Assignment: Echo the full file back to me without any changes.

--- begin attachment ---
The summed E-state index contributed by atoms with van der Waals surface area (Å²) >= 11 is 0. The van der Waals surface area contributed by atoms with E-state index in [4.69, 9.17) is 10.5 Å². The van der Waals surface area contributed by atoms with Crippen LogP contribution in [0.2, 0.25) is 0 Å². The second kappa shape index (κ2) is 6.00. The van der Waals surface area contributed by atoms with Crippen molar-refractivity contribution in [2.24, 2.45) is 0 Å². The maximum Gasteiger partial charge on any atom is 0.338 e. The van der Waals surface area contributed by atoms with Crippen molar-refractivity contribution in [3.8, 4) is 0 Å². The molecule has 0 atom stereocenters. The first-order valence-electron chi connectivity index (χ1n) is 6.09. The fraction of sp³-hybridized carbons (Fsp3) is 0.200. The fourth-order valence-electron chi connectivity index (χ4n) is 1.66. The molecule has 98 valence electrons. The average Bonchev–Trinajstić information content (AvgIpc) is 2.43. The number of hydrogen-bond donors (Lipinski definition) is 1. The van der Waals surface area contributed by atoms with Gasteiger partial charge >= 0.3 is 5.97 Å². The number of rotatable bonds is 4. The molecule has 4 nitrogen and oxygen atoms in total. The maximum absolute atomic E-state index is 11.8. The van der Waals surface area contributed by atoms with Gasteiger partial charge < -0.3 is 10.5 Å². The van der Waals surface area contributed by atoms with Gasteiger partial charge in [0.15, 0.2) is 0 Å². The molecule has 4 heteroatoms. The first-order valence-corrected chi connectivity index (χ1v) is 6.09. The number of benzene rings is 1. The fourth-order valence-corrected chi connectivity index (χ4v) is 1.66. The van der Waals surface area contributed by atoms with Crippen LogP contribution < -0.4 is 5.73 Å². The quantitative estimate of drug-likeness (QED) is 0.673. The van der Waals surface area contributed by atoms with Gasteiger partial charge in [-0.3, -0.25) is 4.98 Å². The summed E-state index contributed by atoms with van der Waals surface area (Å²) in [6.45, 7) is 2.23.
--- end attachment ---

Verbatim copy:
The summed E-state index contributed by atoms with van der Waals surface area (Å²) >= 11 is 0. The van der Waals surface area contributed by atoms with E-state index in [4.69, 9.17) is 10.5 Å². The van der Waals surface area contributed by atoms with Crippen LogP contribution in [0.2, 0.25) is 0 Å². The second kappa shape index (κ2) is 6.00. The van der Waals surface area contributed by atoms with Crippen molar-refractivity contribution in [2.24, 2.45) is 0 Å². The maximum Gasteiger partial charge on any atom is 0.338 e. The van der Waals surface area contributed by atoms with Crippen molar-refractivity contribution in [3.8, 4) is 0 Å². The molecule has 0 atom stereocenters. The first-order valence-electron chi connectivity index (χ1n) is 6.09. The fraction of sp³-hybridized carbons (Fsp3) is 0.200. The fourth-order valence-electron chi connectivity index (χ4n) is 1.66. The molecule has 98 valence electrons. The average Bonchev–Trinajstić information content (AvgIpc) is 2.43. The number of hydrogen-bond donors (Lipinski definition) is 1. The van der Waals surface area contributed by atoms with Gasteiger partial charge >= 0.3 is 5.97 Å². The number of rotatable bonds is 4. The molecule has 4 nitrogen and oxygen atoms in total. The maximum absolute atomic E-state index is 11.8. The van der Waals surface area contributed by atoms with Gasteiger partial charge < -0.3 is 10.5 Å². The van der Waals surface area contributed by atoms with Gasteiger partial charge in [0.15, 0.2) is 0 Å². The molecule has 4 heteroatoms. The first-order valence-corrected chi connectivity index (χ1v) is 6.09. The number of benzene rings is 1. The fourth-order valence-corrected chi connectivity index (χ4v) is 1.66. The van der Waals surface area contributed by atoms with Crippen LogP contribution < -0.4 is 5.73 Å². The quantitative estimate of drug-likeness (QED) is 0.673. The van der Waals surface area contributed by atoms with Gasteiger partial charge in [-0.3, -0.25) is 4.98 Å². The summed E-state index contributed by atoms with van der Waals surface area (Å²) in [6.45, 7) is 2.23.